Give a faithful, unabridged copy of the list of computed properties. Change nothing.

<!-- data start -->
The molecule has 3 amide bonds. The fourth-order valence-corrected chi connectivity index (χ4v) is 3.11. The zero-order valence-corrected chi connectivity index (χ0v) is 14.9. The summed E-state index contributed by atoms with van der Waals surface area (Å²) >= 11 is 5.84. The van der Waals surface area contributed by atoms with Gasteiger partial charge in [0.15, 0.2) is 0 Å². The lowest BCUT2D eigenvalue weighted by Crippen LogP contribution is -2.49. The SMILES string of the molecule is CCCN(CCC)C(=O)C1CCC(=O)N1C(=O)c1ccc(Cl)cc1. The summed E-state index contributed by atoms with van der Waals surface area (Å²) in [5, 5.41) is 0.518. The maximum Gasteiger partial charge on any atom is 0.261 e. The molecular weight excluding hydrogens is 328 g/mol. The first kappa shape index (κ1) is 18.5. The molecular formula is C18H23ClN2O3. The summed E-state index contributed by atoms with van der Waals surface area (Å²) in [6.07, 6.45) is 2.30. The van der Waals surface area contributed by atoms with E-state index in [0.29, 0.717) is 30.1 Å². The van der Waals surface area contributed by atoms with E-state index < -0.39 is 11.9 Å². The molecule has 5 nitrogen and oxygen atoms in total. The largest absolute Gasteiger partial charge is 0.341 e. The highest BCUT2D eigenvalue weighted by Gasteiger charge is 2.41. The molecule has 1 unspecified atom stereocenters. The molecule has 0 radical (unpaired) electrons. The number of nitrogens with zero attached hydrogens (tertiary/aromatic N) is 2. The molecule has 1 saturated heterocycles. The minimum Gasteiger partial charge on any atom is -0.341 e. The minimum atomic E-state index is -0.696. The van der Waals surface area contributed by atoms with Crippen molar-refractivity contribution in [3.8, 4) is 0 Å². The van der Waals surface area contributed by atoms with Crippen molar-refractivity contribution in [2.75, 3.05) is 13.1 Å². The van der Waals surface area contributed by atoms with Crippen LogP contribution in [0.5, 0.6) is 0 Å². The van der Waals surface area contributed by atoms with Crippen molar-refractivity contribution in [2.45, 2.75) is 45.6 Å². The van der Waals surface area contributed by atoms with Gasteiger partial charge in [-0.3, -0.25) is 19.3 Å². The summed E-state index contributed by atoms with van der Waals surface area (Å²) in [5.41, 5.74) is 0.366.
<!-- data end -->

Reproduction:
The molecule has 3 amide bonds. The fourth-order valence-corrected chi connectivity index (χ4v) is 3.11. The zero-order valence-corrected chi connectivity index (χ0v) is 14.9. The summed E-state index contributed by atoms with van der Waals surface area (Å²) >= 11 is 5.84. The van der Waals surface area contributed by atoms with Gasteiger partial charge in [0.15, 0.2) is 0 Å². The lowest BCUT2D eigenvalue weighted by Crippen LogP contribution is -2.49. The SMILES string of the molecule is CCCN(CCC)C(=O)C1CCC(=O)N1C(=O)c1ccc(Cl)cc1. The summed E-state index contributed by atoms with van der Waals surface area (Å²) in [5, 5.41) is 0.518. The maximum Gasteiger partial charge on any atom is 0.261 e. The molecular weight excluding hydrogens is 328 g/mol. The first kappa shape index (κ1) is 18.5. The molecular formula is C18H23ClN2O3. The summed E-state index contributed by atoms with van der Waals surface area (Å²) in [6.07, 6.45) is 2.30. The van der Waals surface area contributed by atoms with E-state index in [0.29, 0.717) is 30.1 Å². The van der Waals surface area contributed by atoms with E-state index < -0.39 is 11.9 Å². The molecule has 5 nitrogen and oxygen atoms in total. The largest absolute Gasteiger partial charge is 0.341 e. The highest BCUT2D eigenvalue weighted by Gasteiger charge is 2.41. The molecule has 1 unspecified atom stereocenters. The molecule has 0 radical (unpaired) electrons. The number of nitrogens with zero attached hydrogens (tertiary/aromatic N) is 2. The molecule has 1 saturated heterocycles. The minimum Gasteiger partial charge on any atom is -0.341 e. The minimum atomic E-state index is -0.696. The van der Waals surface area contributed by atoms with Crippen molar-refractivity contribution in [3.8, 4) is 0 Å². The van der Waals surface area contributed by atoms with Crippen molar-refractivity contribution in [2.75, 3.05) is 13.1 Å². The van der Waals surface area contributed by atoms with Crippen LogP contribution in [0.5, 0.6) is 0 Å². The van der Waals surface area contributed by atoms with Crippen molar-refractivity contribution in [2.45, 2.75) is 45.6 Å². The van der Waals surface area contributed by atoms with Gasteiger partial charge in [-0.3, -0.25) is 19.3 Å². The summed E-state index contributed by atoms with van der Waals surface area (Å²) in [5.41, 5.74) is 0.366.